You can keep them: Cruises that add up to tropical cocktails, gift-shop islands, sun-and-deckchair afternoons. When I'm at sea, I want adventure. Cresting waves, puffs of wind, the works.
This is why, a few years back, I found myself onboard a Russian icebreaker that was hardened to cut through bergs and glaciers and was churning north. Next stop: the Arctic Circle and the coast of Greenland. Polar bears would be there, I hoped, and maybe some whales and snowy owls. If we made it, I vowed to down a shot of Smirnoff with the crew, not a Pina Colada.
* * *
My icebreaker for 14 days, The Kapitan Khlebnikov, is chartered by Quark Expeditions and outfitted for 108 passengers. To get to the ship we've got to fly to Resolute Bay, five hours north of Ottawa, Canada. Then we'll load up a little fleet of rubber Zodiac boats to cross an icy sound and stagger onto the Khlebnikov's gangplank and deck.
This sounds good to me. In business since 1991, Quark is one of several lines that specialize in ferrying ordinary cruise passengers to the snowy ends of the world. Sometimes those on board get to be part of exploration "firsts." In 1991, Quark icebreaker passengers experienced a pioneering transit of the Northeast Passage, the route across the top of the world. And in 1999, passengers and crew sailed completely around the top of the globe (the first-ever Arctic circumnavigation).
My cruise isn't supposed to break new ground for explorers or plant any flags. But being this far north -- even in Resolute at the start of the trip -- is, itself, an adventure. Like all Arctic voyages bringing passengers, this one kicks off in a relatively ice-free month. It is September, but the wind is whistling like winter, zeroing in on exposed skin.
"I've lost my gloves!" squeals Emma Hambly of Bodmin, England. She's rifling through pockets and knapsacks. No luck. We are thinking 'frostbite' until she's saved by someone's overpacking: another passenger has found an extra pair.
We zip up our Quark-issued orange parkas on the Zodiac ride through rising swells to the ship. Here are layers of freezing sea foam. And over here are floating ice chunks. It looks like a cake that has exploded.
Our first days at sea are prism clear. When we pass near Cape York, we hear a sound like vegetables being chopped. There are helicopters on deck and it is time to load them up for a flying tour. On top of a snowy hill sits a memorial to Arctic explorer Robert Peary and we are buzz-bombing it, bouncing and diving in the hard blue air.
Back at the ship we land on our bulls-eye on the deck and duck under the whirring blades as if this were wartime Vietnam. Helicoptering makes us hungry. Hungry as a Russian bear. What's for dinner? We've got soups, stews, cabbage, cutlets, bread and cakes. There's plenty of warm-up vodka, wine and beer.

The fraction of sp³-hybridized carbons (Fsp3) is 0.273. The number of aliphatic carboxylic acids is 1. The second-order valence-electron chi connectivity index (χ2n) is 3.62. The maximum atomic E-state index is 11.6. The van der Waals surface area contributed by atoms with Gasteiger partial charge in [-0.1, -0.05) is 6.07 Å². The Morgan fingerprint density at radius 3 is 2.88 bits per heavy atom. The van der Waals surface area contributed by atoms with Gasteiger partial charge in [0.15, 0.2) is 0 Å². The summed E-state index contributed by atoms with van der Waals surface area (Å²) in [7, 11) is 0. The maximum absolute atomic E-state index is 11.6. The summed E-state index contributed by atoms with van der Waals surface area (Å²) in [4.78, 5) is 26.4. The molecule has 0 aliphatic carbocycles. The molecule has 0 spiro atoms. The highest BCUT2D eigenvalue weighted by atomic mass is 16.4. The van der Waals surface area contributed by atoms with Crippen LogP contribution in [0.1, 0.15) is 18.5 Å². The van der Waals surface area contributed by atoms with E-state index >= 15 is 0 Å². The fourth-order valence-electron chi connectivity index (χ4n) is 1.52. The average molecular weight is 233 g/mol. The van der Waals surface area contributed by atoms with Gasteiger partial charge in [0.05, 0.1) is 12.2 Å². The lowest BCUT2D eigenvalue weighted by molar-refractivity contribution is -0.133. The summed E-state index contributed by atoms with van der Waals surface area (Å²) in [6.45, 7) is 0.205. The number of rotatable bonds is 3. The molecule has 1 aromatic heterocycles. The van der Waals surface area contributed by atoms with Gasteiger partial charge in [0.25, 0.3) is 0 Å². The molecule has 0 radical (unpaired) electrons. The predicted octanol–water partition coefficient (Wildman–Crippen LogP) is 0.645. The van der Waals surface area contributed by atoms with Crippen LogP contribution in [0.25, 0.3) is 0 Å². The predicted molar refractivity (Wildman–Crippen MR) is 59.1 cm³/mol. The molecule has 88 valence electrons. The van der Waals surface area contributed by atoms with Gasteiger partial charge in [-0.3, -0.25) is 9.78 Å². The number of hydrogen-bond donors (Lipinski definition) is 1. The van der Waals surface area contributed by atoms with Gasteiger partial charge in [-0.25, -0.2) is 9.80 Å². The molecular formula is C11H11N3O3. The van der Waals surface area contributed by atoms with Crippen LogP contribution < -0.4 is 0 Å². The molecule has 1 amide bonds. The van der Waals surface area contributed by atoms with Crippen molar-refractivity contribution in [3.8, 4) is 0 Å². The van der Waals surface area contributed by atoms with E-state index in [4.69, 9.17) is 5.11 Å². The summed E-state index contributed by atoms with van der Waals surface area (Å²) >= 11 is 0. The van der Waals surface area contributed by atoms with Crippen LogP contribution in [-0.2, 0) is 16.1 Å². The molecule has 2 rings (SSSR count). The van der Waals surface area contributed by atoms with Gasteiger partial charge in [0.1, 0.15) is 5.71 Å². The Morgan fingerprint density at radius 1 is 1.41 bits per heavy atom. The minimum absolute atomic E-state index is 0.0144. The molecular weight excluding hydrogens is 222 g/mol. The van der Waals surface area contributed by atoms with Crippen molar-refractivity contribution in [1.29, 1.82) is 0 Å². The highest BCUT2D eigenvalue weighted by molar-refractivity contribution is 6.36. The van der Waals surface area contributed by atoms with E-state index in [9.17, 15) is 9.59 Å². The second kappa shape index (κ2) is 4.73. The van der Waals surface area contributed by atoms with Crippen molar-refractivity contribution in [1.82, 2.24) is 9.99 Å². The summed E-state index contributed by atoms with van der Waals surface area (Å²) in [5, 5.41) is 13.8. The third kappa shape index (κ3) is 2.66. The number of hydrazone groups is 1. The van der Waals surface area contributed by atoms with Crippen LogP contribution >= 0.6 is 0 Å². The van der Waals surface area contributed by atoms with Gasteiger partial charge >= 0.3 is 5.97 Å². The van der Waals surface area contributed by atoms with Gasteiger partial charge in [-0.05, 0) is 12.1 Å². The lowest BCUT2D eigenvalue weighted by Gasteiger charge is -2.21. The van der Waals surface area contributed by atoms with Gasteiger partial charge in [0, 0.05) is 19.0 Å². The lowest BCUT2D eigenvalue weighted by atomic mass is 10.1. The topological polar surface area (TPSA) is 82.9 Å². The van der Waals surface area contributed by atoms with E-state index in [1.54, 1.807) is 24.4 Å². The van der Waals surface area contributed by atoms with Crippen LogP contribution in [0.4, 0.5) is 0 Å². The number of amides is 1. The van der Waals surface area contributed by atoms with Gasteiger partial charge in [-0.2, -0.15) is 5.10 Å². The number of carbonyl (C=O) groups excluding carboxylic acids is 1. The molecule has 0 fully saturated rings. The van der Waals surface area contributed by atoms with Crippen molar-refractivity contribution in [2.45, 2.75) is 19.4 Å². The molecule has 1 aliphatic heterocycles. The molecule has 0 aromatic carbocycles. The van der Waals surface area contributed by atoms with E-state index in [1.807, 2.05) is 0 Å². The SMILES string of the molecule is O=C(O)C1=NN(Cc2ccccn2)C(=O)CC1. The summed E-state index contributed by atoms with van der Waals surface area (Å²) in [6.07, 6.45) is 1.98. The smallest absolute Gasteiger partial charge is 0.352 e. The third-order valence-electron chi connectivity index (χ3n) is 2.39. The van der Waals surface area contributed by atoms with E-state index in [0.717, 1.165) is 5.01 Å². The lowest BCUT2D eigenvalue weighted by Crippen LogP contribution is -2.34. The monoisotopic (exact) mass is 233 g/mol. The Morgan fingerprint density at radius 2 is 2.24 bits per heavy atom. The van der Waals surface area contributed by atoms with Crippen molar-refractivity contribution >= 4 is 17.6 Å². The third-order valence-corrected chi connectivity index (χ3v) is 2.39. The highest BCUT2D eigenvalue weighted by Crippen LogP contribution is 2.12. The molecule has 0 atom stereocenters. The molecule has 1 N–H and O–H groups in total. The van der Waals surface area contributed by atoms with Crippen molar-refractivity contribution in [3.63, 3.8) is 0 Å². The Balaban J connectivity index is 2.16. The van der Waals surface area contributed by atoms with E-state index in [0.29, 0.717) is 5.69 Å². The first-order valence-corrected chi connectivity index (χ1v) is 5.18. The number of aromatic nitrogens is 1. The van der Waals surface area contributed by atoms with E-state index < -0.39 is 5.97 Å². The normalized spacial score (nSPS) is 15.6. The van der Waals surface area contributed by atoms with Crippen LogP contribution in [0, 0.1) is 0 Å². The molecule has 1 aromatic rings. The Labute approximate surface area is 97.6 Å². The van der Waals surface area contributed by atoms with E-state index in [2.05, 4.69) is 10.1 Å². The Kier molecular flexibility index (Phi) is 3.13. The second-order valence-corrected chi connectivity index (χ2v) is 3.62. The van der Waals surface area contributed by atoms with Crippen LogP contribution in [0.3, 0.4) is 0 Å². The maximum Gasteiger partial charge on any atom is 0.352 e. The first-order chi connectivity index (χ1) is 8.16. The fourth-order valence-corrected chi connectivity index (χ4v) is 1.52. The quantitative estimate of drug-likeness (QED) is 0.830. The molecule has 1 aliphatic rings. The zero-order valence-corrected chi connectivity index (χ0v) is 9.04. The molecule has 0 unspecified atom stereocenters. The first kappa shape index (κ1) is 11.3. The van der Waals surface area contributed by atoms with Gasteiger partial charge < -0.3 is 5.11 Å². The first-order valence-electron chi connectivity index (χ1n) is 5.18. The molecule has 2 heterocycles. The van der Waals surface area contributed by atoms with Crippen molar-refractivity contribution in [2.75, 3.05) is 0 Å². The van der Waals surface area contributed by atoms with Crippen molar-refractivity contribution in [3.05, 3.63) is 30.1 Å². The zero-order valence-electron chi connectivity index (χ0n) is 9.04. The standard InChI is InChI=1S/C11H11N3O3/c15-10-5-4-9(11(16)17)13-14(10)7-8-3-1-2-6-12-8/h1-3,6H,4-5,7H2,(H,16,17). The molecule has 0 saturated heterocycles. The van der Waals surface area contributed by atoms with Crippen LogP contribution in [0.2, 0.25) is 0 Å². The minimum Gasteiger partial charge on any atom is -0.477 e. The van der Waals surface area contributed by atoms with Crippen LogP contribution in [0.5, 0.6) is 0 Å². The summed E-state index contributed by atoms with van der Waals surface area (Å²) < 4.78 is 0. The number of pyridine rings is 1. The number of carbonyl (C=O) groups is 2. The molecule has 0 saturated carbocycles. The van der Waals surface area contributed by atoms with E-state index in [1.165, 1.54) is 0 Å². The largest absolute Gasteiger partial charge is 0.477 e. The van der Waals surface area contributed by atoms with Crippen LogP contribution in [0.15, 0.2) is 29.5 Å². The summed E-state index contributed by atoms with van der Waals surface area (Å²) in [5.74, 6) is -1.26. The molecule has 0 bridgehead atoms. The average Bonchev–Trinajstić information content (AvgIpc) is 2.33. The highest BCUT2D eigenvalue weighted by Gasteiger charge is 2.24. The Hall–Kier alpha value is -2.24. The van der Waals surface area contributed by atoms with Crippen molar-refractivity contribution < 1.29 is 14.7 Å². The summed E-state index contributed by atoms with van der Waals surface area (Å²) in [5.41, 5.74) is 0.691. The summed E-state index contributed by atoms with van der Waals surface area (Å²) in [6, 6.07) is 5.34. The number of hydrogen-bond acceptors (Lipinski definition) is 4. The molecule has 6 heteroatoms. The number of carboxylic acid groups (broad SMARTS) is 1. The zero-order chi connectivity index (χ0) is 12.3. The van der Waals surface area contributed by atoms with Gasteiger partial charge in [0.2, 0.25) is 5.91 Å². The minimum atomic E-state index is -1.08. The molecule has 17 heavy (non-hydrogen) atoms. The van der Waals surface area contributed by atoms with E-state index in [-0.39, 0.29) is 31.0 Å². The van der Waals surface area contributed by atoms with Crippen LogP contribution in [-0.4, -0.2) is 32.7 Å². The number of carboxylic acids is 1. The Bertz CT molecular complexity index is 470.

Talk at the table turns to food of the far north. Someone has eaten puffin. It was "sliced thin," they say, "and smoked." Duncan Currie of Edinburgh, Scotland, claims to have tasted polar bear. "Not very good," he says, "but better than if it tasted me. It was slow cooked in a casserole with mushrooms and onions."
I want to meet my Arctic animals live, I say, not cooked.
The next morning, early, I get my wish. Just before the ship reaches Qaanaaq, Greenland, there's an announcement from the Bridge that blasts us out of bed and launches us on deck. It's hard to get near the rail. Parkas are jostling, hands encased in mittens are fumbling with cameras to turn them on and get a shot.
To get a shot of what?
I open my camera and realize something's wrong. The lens is frozen. Just as I'm ducking inside to let it thaw, the shouts begin. "There he is!" "He's swimming. Near that blue-gray ice chunk. See the wet, white head?"
All I see is fur. Part of a claw, some paw.
Suddenly, in a flash of sunlight, I know. A polar bear. Alive and enormous, bobbing down and up in waves and tilting like a buoy.
I'm back inside, wiping my lens with my shirt, dropping my down-filled gloves and woolly hat. By the time I'm at the rail, there are only bubbles in the water. Someone has spied the coast of Greenland. But the bear is gone.
Qaanaaq, we are told, is sometimes called "Thule." It is the world's most northern town. Most of its 350 inhabitants seem to be on hand when we step out of Zodiacs and onto the beach. It must be our orange parkas. They stare and stare. We stare back.
When a foghorn blows, there is a whine from Qaanaaq. It doesn't stop. On the contrary, it gets louder. The sound grows into a full-moon howl. Is it a wolf pack? Not exactly. It is hundreds of Huskie-like sled dogs crying from every corner of the town.